White and red meat affect cholesterol equally, study says
SAN FRANCISCO — The red meat or white meat debate is a draw: Eating white meat, such as poultry, will have an identical effect on your cholesterol level as eating red beef, new research indicates.
The long-held belief that eating white meat is less harmful for your heart may still hold true, because there may be other effects from eating red meat that contribute to cardiovascular disease, said the University of California, San Francisco researchers. This needs to be explored in more detail, they added.
Non-meat proteins such as vegetables, dairy, and legumes, including beans, show the best cholesterol benefit, according to the new study published Tuesday in the American Journal of Clinical Nutrition.
It is well-known that saturated fats increase the concentration of LDL, or “bad” cholesterol, in your bloodstream and if this harmful waxy substance builds up in your arteries, the result could be a heart attack or stroke. Saturated fats, most of which come from animal sources, include butter, beef fat and poultry skin.
Dietitians have assumed that the generally high saturated fat content of red meat contributes to cardiovascular disease risk, yet no one has adequately tested this theory, according to the researchers. And so they put the long-held belief to the test.
More than 100 healthy men and women between ages 21 and 65 were randomly assigned to either the high-saturated fat, provided primarily by butter and full-fat foods, or low saturated fat groups.
All participants, who abstained from alcohol for the duration of the study, cycled through three test diets: red meat diet, white meat diet and then a no meat diet. Each diet lasted four weeks and was punctuated by a “washout period” when participants ate their usual foods. The main source of red meat provided by the researchers was beef, while chicken served as the main white meat protein. Blood samples were collected from all the participants at the start and finish of each test diet.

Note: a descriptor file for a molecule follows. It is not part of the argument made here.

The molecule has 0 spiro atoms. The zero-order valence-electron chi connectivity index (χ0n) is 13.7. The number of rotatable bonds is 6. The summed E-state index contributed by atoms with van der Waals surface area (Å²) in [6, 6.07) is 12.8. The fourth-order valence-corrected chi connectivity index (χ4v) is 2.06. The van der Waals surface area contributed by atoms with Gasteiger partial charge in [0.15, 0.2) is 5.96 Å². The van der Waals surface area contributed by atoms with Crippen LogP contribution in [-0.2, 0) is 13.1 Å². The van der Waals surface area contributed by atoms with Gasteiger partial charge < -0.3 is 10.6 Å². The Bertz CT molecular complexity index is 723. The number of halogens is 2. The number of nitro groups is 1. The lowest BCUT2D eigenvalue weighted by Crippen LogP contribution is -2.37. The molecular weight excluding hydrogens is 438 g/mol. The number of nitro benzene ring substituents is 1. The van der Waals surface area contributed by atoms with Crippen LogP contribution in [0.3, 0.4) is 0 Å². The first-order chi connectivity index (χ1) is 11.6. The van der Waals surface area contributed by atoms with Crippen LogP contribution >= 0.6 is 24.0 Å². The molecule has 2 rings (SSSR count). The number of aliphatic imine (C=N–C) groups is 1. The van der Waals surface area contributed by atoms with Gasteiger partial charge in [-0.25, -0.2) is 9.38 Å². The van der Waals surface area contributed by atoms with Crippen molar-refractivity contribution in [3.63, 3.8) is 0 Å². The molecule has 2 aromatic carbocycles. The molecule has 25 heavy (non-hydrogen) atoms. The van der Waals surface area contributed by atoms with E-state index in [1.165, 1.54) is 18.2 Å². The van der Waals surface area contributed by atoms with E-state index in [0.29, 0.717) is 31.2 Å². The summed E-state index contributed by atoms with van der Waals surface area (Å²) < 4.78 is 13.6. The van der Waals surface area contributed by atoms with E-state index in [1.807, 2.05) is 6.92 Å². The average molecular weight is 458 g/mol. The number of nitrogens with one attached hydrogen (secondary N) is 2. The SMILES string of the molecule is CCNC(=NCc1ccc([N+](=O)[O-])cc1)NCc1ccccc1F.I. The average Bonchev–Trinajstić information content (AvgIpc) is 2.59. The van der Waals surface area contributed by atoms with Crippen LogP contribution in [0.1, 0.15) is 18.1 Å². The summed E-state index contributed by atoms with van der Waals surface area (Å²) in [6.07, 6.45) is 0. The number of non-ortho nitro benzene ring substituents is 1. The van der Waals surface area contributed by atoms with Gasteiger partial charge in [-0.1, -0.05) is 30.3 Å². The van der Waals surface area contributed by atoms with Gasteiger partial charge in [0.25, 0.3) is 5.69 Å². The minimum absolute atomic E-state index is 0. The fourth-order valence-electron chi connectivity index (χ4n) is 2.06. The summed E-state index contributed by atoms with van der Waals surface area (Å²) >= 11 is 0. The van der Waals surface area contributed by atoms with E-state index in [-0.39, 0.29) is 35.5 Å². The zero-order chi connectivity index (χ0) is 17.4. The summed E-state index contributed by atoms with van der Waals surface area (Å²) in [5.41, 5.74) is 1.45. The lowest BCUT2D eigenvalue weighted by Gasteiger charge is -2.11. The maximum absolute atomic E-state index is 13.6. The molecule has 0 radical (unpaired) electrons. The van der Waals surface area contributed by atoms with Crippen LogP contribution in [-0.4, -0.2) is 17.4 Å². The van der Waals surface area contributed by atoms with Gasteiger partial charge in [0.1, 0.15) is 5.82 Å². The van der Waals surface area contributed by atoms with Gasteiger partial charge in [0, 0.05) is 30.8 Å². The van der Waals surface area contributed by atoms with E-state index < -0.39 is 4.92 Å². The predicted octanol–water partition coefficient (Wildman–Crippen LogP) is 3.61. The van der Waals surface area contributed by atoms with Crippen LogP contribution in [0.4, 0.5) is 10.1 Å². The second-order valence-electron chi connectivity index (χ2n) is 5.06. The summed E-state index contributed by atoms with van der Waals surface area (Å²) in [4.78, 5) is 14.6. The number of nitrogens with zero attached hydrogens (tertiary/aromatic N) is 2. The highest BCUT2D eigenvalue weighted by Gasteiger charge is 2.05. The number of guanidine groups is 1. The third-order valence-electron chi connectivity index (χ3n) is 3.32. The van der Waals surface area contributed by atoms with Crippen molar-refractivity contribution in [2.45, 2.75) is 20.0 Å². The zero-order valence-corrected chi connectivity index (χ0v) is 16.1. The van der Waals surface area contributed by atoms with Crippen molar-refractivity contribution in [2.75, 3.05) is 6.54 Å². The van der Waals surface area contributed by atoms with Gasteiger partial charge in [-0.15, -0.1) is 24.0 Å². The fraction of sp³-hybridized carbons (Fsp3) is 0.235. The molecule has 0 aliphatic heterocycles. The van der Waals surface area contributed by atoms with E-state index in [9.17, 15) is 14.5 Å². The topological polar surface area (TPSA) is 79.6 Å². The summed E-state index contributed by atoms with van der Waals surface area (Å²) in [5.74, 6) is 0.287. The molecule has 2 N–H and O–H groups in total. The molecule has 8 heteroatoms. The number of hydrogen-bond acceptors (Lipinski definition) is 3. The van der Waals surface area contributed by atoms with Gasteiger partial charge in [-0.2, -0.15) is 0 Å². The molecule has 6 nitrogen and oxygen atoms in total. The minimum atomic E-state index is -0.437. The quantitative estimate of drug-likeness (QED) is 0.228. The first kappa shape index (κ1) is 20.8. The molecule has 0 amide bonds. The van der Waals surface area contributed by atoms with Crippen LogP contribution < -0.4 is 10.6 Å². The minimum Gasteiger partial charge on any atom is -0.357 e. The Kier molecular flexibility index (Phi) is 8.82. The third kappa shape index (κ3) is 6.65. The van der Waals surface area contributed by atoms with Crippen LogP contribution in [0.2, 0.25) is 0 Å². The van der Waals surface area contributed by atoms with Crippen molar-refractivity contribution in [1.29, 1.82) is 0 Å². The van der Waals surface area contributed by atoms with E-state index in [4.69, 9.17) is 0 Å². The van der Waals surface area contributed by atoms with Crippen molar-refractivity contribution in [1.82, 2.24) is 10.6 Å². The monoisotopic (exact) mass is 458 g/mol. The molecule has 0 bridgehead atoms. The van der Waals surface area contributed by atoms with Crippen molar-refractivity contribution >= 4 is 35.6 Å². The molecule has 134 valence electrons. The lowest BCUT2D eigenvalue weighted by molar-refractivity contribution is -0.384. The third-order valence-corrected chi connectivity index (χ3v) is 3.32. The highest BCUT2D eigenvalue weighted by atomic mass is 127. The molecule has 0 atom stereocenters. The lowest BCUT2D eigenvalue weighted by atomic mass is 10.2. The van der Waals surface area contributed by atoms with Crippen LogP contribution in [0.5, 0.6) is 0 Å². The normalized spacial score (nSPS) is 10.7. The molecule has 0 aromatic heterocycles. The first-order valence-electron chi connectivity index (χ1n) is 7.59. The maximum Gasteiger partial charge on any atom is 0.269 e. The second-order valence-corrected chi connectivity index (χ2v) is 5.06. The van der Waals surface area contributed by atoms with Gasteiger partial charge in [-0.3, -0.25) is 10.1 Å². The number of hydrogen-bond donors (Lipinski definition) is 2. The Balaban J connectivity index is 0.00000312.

Plant proteins had the healthiest impact on blood cholesterol, the study results showed. Meanwhile, the effects of white and red meats on participants’ cholesterol levels were identical when saturated fat levels were equivalent.
So, participants eating a diet high in saturated fats had higher total and LDL cholesterol levels than those assigned to a diet low in saturated fat — no matter their source of protein.
The researchers also looked at the size of cholesterol particles. It has been widely believed that large particles do not contribute as much as small particles to atherosclerosis (hardening of the arteries) risk, but recent research suggests that both small and large bad cholesterol particles are associated with atherosclerosis.
The study showed no significant differences in concentrations of large, medium, and small LDL particles in the blood of participants between the red meat and white meat diets. However, a high saturated fat diet was associated with a higher concentration of large LDL particles, though no association was seen in relation to small or medium particles.
The long-held belief that eating white meat is less harmful for your heart may still hold true, though. There may be other effects from eating red meat that contribute to cardiovascular disease, said the University of California, San Francisco researchers. This needs to be explored in more detail, they added.
Maria Romo-Palafox, a registered dietitian and postdoctoral fellow with the Rudd Center for Food Policy and Obesity at the University of Connecticut, described the study as “excellently planned.” Romo-Palafox, who was not involved in the research, noted that participants were even given their meals in this “well-controlled” study.
“If you have problems with cholesterol or if you have a family history of cholesterol or heart disease, then it is best to consume less of both red and white meats and instead substitute “beans, lentils, higher protein grains like quinoa, and soy-based products like tofu and tempeh,” she said.
“Finding by finding, we are confirming that a plant-based diet tends to have better health results and tends to have less [negative environmental] impact,” she said. Scientists “don’t know exactly” why plant-based proteins are heart-protective, but it is believed “the other vitamins and minerals that come with the plant” — and not the plant protein itself — are more beneficial for our cardiovascular system, she explained.
We do not need to see the study results “as a white or black issue,” she said. Meat, whether red or white, does not need to be banished from everyone’s diet. While nutritionists make recommendations for the whole public, each individual is unique in nutritional needs.
“The take-home message is there is no need to put a label of restricted or forbidden on red meat,” said Romo-Palafox. “Make sure you are choosing the leanest meats possible. If you can adopt a meatless Monday, why not? That might help you balance your risk.”